As the Fourmile Fire in Boulder County calmed down over the weekend after destroying 166 structures (a number slightly down from initial estimates), a new fire erupted yesterday in the foothills outside Loveland, about 30 miles north of the Fourmile blaze. Firefighters will again take to the air and ground to battle the estimated 700-acre Reservoir Road wildfire, which has consumed at least two homes and has resulted in the evacuation of hundreds of families in the Loveland area, reports the Fort Collins Coloradoan.
The fire, which officials say is moving at a rapid pace, is in rocky, wooded terrain between the Pinewood and Flatiron reservoirs. As was the case in the Fourmile Fire, "conditions are very dry, with high temperatures and low humidity," says fire marshal Merlin Green (via Longmont's Daily Times-Call).
Still, as of late last night, the Fourmile Fire was considered 87 percent contained after scorching 6,427 acres, according to 9News. The bill for fighting that fire: at least $6.77 million so far.
But some environmentalists are worried that the costs are more than monetary. They say the fire-retarding substance being dropped on the flames by tanker planes, which contains a fertilizer that deprives the fire of oxygen, is an environmental hazard that can kill fish and plants if it gets into the water supply. A judge agreed earlier this year, notes The Associated Press, finding the practice illegal and giving the U.S. Forest Service until the end of the year to find a less potentially destructive alternative.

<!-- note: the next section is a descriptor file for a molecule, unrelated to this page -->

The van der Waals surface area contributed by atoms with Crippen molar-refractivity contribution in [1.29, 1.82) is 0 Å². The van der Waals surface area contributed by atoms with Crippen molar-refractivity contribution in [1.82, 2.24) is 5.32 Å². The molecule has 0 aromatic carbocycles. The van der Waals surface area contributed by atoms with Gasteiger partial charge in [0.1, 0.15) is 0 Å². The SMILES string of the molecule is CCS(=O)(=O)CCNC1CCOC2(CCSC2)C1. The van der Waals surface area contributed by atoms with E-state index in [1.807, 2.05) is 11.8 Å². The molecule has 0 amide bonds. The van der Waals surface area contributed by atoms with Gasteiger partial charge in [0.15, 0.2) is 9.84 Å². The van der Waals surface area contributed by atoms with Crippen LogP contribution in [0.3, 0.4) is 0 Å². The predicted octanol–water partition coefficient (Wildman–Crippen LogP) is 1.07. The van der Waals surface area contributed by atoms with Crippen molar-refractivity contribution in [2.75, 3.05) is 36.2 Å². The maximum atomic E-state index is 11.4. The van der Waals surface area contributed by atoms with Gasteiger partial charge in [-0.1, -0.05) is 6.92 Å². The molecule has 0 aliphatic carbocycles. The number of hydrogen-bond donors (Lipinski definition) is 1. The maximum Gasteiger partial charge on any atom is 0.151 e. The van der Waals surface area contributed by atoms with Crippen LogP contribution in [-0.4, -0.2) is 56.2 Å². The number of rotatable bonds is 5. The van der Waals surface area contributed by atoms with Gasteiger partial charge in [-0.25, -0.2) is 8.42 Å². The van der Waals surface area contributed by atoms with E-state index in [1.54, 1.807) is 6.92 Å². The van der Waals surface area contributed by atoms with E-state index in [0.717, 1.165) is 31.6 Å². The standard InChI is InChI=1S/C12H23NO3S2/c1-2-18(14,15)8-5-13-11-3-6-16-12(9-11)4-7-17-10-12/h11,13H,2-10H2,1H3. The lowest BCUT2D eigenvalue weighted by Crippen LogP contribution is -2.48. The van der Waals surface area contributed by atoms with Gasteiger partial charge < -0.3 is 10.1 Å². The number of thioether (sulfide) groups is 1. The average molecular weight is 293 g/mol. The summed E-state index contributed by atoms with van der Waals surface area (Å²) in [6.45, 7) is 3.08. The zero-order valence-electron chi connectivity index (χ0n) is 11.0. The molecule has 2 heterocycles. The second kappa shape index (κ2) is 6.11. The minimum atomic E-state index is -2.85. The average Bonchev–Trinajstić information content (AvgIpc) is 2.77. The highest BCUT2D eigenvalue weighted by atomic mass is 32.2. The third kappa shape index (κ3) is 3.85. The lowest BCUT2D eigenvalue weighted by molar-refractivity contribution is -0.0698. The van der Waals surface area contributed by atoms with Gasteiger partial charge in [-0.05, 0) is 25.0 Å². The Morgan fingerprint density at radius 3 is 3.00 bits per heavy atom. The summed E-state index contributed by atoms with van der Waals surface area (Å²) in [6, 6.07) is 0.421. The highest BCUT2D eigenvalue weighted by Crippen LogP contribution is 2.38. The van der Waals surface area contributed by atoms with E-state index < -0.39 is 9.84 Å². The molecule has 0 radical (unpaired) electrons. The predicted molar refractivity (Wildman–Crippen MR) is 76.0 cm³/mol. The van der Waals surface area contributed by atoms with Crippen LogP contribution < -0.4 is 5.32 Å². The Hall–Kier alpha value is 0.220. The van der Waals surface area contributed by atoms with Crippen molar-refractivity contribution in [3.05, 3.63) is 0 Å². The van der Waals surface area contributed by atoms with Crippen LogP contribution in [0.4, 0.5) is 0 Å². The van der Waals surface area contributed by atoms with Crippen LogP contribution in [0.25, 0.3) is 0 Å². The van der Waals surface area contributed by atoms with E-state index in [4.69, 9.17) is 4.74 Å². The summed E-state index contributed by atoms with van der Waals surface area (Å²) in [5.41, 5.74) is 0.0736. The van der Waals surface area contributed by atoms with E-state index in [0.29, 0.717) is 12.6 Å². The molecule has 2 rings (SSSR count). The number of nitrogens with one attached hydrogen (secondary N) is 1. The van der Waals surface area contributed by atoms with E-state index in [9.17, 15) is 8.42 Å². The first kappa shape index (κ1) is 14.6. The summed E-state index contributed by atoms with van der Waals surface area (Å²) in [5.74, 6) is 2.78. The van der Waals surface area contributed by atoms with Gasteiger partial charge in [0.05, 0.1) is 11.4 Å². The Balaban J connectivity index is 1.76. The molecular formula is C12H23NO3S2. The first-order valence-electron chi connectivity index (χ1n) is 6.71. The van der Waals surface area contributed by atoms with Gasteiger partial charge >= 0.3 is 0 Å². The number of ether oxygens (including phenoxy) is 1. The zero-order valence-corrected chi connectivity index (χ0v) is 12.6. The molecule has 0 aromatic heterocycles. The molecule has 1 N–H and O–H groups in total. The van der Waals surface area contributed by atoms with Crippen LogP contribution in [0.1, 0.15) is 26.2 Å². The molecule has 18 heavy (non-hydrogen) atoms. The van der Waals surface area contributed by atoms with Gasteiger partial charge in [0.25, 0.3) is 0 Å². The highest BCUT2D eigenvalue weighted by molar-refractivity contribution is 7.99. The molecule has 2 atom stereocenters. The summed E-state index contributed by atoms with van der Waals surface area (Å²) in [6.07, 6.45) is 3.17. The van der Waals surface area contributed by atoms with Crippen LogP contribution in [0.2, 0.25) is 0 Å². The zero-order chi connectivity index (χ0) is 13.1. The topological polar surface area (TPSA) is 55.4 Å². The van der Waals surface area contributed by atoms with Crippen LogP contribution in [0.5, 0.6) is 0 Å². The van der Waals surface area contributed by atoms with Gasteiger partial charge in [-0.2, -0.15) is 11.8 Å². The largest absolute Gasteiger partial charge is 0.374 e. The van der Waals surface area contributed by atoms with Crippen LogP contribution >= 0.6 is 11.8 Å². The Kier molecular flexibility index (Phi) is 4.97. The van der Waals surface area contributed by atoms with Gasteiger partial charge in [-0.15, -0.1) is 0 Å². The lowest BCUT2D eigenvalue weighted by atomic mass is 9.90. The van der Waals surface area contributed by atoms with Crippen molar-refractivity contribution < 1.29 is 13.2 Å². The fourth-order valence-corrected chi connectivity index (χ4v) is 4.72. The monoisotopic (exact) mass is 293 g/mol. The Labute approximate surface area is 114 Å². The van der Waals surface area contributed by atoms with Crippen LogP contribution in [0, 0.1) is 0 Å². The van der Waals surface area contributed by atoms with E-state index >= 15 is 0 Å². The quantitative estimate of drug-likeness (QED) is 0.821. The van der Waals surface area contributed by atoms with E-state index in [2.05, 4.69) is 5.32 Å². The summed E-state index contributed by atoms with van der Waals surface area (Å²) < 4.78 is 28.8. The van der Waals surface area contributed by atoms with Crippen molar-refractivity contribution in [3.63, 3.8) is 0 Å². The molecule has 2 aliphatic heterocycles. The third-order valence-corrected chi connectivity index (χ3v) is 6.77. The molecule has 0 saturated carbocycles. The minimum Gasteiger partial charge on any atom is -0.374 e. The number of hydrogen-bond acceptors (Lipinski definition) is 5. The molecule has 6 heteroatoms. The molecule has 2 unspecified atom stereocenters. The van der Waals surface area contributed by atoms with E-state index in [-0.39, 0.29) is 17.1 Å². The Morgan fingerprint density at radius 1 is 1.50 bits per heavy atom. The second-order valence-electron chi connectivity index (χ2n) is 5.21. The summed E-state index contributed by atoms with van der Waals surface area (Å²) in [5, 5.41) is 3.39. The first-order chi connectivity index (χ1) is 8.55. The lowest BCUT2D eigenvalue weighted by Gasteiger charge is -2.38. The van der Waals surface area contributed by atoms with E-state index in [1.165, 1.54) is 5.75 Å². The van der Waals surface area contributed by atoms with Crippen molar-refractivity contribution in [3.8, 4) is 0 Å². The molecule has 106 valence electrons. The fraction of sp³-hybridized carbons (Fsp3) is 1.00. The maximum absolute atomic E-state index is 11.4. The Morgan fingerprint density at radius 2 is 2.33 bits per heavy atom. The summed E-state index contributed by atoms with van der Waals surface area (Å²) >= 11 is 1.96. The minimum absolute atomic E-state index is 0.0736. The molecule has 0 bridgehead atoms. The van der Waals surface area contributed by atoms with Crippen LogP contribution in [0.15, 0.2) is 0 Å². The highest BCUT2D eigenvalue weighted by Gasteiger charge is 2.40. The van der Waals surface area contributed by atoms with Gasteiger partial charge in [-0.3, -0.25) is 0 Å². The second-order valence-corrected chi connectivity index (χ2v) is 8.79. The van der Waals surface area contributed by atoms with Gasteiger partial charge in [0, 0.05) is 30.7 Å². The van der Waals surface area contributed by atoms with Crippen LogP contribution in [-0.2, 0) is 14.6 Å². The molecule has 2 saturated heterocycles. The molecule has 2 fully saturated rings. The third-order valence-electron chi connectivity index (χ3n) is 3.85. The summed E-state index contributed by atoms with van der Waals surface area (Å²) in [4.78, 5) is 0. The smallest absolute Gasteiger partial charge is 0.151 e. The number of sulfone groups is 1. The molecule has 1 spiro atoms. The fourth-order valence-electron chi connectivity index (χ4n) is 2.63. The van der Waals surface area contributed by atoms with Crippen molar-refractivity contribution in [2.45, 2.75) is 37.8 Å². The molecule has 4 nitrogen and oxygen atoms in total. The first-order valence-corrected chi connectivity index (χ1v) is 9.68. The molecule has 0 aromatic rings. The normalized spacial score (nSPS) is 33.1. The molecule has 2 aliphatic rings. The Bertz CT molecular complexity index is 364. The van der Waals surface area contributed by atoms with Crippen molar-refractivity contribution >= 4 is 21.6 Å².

Meanwhile, acupuncturists are helping displaced residents relieve stress resulting from their evacuations and worries about their homes, writes The Denver Post. And various other area residents and businesses are also chipping in to help evacuees and firefighters, including Boulder's Spa at St. Julien, which is donating 100 percent of the proceeds earned from the facials and massages it gives today.